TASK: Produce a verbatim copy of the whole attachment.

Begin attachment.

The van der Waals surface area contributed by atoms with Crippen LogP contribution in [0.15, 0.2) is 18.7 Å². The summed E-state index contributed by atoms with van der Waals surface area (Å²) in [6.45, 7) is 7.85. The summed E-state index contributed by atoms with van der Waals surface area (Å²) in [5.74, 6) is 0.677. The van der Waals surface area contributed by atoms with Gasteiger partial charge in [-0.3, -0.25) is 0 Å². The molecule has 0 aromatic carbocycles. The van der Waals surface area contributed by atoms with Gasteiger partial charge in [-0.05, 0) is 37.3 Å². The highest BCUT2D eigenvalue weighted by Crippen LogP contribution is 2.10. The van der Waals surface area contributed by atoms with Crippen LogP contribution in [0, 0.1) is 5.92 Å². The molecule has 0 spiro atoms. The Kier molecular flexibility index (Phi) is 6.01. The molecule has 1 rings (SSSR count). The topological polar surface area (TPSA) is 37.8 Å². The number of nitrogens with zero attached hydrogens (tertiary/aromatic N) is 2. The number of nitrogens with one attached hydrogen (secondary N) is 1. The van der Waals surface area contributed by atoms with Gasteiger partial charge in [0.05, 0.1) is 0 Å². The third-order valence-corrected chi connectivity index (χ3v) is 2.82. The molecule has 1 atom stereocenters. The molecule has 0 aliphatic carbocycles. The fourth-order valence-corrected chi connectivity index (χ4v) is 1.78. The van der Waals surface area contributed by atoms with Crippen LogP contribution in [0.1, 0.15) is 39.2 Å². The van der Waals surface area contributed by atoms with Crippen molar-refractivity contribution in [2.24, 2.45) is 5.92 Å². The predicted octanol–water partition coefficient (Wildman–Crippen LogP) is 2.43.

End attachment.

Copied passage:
The van der Waals surface area contributed by atoms with Crippen LogP contribution in [0.15, 0.2) is 18.7 Å². The summed E-state index contributed by atoms with van der Waals surface area (Å²) in [6.45, 7) is 7.85. The summed E-state index contributed by atoms with van der Waals surface area (Å²) in [5.74, 6) is 0.677. The van der Waals surface area contributed by atoms with Gasteiger partial charge in [-0.3, -0.25) is 0 Å². The molecule has 0 aromatic carbocycles. The van der Waals surface area contributed by atoms with Gasteiger partial charge in [-0.05, 0) is 37.3 Å². The highest BCUT2D eigenvalue weighted by Crippen LogP contribution is 2.10. The van der Waals surface area contributed by atoms with Crippen LogP contribution in [0, 0.1) is 5.92 Å². The molecule has 0 spiro atoms. The Kier molecular flexibility index (Phi) is 6.01. The molecule has 1 rings (SSSR count). The topological polar surface area (TPSA) is 37.8 Å². The number of nitrogens with zero attached hydrogens (tertiary/aromatic N) is 2. The number of nitrogens with one attached hydrogen (secondary N) is 1. The van der Waals surface area contributed by atoms with Gasteiger partial charge in [0.05, 0.1) is 0 Å². The third-order valence-corrected chi connectivity index (χ3v) is 2.82. The molecule has 1 atom stereocenters. The molecule has 0 aliphatic carbocycles. The fourth-order valence-corrected chi connectivity index (χ4v) is 1.78. The van der Waals surface area contributed by atoms with Crippen LogP contribution in [0.1, 0.15) is 39.2 Å². The van der Waals surface area contributed by atoms with Crippen molar-refractivity contribution in [2.24, 2.45) is 5.92 Å². The predicted octanol–water partition coefficient (Wildman–Crippen LogP) is 2.43.